A year ago, the upcoming open enrollment for 2014 looked like a major milestone on the health reform journey. Employers would have to extend coverage to more employees, and all individuals would be required to obtain coverage or face a tax penalty — potentially a formula for serious enrollment growth. Then the delay in the shared responsibility requirements was announced. While this took some of the pressure off, it was still possible that many employers would move ahead with plans to expand coverage in 2014 — and of course the individual mandate was still in place.
But, according to Mercer’s latest survey on health care reform, open enrollment for 2014 was a non-event. On average, 69.3% of respondents’ total number of employees enrolled in health plans in 2014, up negligibly from 69.1% in 2013. And only slightly more (69.8%) are predicted to enroll in 2015.
Some thoughts on why we didn’t see more growth:
The majority of employers (58%) already offered coverage to all employees working 30 or more hours per week prior to 2014. And, among those still needing to move into compliance with ACA’s shared responsibility requirements, most took advantage of the delayed effective date, with just about one-fourth extending eligibility in 2014, and the rest deciding to make changes in 2015 or wait for final regulations before taking action. As a result, the average percentage of employees actually eligible for coverage rose by only a hair, from 84.9% in 2013 to 85.2% in 2014.
So, did employees who had chosen to forego coverage in the past respond to the individual mandate, accounting for what little enrollment growth there was in 2014? We asked survey respondents to weigh in.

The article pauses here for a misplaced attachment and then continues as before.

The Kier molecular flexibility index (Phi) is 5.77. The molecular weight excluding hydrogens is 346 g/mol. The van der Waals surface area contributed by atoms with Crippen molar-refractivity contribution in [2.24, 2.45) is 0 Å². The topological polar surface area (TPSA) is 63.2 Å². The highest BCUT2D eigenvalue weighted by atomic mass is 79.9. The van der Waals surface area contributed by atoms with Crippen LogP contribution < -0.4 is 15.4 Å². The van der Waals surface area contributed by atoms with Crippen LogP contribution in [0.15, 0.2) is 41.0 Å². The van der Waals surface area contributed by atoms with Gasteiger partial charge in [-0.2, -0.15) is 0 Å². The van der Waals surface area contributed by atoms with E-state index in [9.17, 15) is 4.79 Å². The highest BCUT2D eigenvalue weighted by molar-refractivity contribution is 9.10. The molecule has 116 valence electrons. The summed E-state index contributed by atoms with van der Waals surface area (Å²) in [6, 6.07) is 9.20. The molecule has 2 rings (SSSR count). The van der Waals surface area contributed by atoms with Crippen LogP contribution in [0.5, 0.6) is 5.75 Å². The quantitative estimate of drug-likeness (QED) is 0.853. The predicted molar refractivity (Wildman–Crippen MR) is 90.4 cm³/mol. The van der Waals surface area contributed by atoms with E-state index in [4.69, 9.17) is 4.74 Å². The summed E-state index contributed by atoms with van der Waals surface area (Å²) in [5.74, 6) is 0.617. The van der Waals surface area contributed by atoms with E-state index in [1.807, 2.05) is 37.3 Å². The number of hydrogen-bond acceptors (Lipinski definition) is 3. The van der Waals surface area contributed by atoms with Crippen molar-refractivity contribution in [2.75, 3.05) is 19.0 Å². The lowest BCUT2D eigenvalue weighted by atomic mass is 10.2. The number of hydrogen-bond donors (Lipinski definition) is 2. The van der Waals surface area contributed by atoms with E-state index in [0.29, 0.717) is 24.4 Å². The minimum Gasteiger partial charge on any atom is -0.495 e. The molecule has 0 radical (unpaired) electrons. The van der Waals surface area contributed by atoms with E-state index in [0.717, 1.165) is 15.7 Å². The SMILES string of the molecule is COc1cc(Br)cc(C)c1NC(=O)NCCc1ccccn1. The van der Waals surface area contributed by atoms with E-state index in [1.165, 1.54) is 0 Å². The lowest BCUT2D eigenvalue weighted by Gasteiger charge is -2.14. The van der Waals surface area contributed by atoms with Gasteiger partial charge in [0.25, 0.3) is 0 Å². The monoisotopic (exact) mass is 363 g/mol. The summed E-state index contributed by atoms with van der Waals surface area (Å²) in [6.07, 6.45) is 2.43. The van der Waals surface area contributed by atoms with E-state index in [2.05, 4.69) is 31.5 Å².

One-fourth thought at least some employees had (with another 9% of respondents speculating that some former enrollees had exited the plan in favor of Medicaid or subsidized coverage in a public exchange). However, keep in mind that just because individuals waive coverage in their employer’s plan doesn’t necessarily mean they lack any coverage at all — many have medical insurance through their spouse. So, the number of eligible employees without any coverage was a relatively small number to begin with.
And, the initial tax penalty apparently wasn’t enough of a disincentive to change the behavior of very many of those choosing to go bare. Individuals who don’t obtain health coverage in 2014 (and are deemed able to afford it) are liable for the greater amount of either $95 for a single individual, with a maximum penalty of $285 per family, or 1% of household income. But by 2016, single individuals will pay $695, with a maximum penalty of $2,085 per family, or 2.5% of household income. Stay tuned to find out how much increasingly stronger penalties each year moving forward end up moving the enrollment needle.